New App Tracks Impact of Texas’ Family Planning Budget Cuts

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New App Tracks Impact of Texas’ Family Planning Budget Cuts

Andrea Grimes

Texans can now track the impact of state lawmakers' cuts to family planning funds using a web and mobile app developed by university researchers.

Texans can now track the impact of state lawmakers’ cuts to family planning funds using a web and mobile app developed by the Texas Policy Evaluation Project (TXPEP), which used geo-spacial analysis and data from the Texas Department of Health Services to illustrate how reproductive health services have changed over the last two years, mapped across political districts, public health regions, and counties.

The TXPEP Family Planning Data Finder aggregates fiscal and demographic information so that users can see, either on a statewide or hyper-local level, how Texas’ 2011 family planning cuts and its dismantling of the Medicaid Women’s Health Program have affected the availability of reproductive health care, the amount of state budget savings, and the number of unplanned pregnancies in the state.

“There are some places where there was no detectable impact and other places that were completely hammered … where the services were almost eliminated,” Joseph Potter, professor of sociology at the University of Texas at Austin, told reporters in a press call. Potter is the principle investigator on the project, which launched as a response to Texas lawmakers’ decision to cut state family planning funds by two-thirds in 2011.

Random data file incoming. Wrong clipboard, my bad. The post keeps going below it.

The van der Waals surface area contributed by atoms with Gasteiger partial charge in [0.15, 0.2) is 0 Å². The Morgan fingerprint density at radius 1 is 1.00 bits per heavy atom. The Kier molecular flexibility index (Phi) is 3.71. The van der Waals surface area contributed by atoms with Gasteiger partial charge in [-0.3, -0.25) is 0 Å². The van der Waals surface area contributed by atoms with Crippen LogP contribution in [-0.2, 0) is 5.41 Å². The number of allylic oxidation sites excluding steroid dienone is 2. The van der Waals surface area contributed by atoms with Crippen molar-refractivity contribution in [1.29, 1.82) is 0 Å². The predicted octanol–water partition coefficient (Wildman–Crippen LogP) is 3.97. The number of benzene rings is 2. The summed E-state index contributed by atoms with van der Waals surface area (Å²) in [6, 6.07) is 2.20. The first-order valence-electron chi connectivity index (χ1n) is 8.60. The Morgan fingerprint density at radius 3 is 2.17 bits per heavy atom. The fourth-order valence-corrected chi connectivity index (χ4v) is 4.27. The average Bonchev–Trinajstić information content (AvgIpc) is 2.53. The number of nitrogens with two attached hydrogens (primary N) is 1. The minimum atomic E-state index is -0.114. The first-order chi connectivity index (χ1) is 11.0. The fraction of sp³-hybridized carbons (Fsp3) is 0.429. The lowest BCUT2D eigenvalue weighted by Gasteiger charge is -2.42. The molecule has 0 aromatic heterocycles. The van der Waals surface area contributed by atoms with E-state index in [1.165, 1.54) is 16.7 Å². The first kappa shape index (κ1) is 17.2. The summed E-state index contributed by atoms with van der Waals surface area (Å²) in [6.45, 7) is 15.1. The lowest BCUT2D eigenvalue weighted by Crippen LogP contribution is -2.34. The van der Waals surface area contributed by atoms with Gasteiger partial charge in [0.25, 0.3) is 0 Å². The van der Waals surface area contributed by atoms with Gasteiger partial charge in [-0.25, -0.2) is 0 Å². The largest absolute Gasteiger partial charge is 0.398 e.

For example, in the far West Texas public health region that includes El Paso, the number of family planning clinics has increased, and more unplanned pregnancies were prevented in 2012 than in 2010. But in the Texas panhandle, half a dozen clinics closed, and just 388 unplanned pregnancies were estimated to have been prevented, down from over 3,000 in 2010. Despite El Paso’s good fortune, the app shows that the trend across the state reflects fewer Texans receiving a reduced number of services at a higher cost to patients, providers, and the state.

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“Rural counties were hit harder than more urban counties,” UT Austin graduate researcher Amanda Stevenson told reporters. “The cuts were worst where there was only one clinic, because now sometimes there are zero clinics.”

The app also tracks cost savings to the state, and dramatic decreases in savings are evident almost everywhere. An expected increase in Medicaid-funded births—as predicted by the unplanned pregnancy data in the TXPEP app—is also expected to raise costs for Texas taxpayers.

So the next time a Texas lawmaker wants to cut family planning funds in the name of fiscal conservatism? Ask him if he’s got a smartphone.